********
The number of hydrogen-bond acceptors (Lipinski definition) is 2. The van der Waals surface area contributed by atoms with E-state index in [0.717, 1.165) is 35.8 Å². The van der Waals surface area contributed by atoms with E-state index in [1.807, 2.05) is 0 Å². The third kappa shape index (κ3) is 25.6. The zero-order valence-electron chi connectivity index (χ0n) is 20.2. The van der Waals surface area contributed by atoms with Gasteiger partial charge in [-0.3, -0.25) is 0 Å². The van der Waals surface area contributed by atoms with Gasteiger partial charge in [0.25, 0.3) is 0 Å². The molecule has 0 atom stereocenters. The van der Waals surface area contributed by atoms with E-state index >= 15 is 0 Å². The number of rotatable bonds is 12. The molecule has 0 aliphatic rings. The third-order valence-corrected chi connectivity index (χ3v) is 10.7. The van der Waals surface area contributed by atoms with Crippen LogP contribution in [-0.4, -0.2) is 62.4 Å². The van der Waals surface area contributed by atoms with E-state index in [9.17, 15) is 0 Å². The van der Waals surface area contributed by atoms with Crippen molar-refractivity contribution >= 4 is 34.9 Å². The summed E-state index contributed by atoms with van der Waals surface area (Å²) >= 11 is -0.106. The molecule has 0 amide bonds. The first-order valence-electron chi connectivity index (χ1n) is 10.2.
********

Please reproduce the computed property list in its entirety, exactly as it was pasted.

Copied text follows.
The number of hydrogen-bond acceptors (Lipinski definition) is 2. The van der Waals surface area contributed by atoms with E-state index in [0.717, 1.165) is 35.8 Å². The van der Waals surface area contributed by atoms with E-state index in [1.807, 2.05) is 0 Å². The third kappa shape index (κ3) is 25.6. The zero-order valence-electron chi connectivity index (χ0n) is 20.2. The van der Waals surface area contributed by atoms with Gasteiger partial charge in [-0.3, -0.25) is 0 Å². The van der Waals surface area contributed by atoms with Gasteiger partial charge in [0.25, 0.3) is 0 Å². The molecule has 0 atom stereocenters. The van der Waals surface area contributed by atoms with E-state index >= 15 is 0 Å². The number of rotatable bonds is 12. The molecule has 0 aliphatic rings. The third-order valence-corrected chi connectivity index (χ3v) is 10.7. The van der Waals surface area contributed by atoms with Crippen LogP contribution in [-0.4, -0.2) is 62.4 Å². The van der Waals surface area contributed by atoms with E-state index in [9.17, 15) is 0 Å². The van der Waals surface area contributed by atoms with Crippen molar-refractivity contribution >= 4 is 34.9 Å². The summed E-state index contributed by atoms with van der Waals surface area (Å²) >= 11 is -0.106. The molecule has 0 amide bonds. The first-order valence-electron chi connectivity index (χ1n) is 10.2.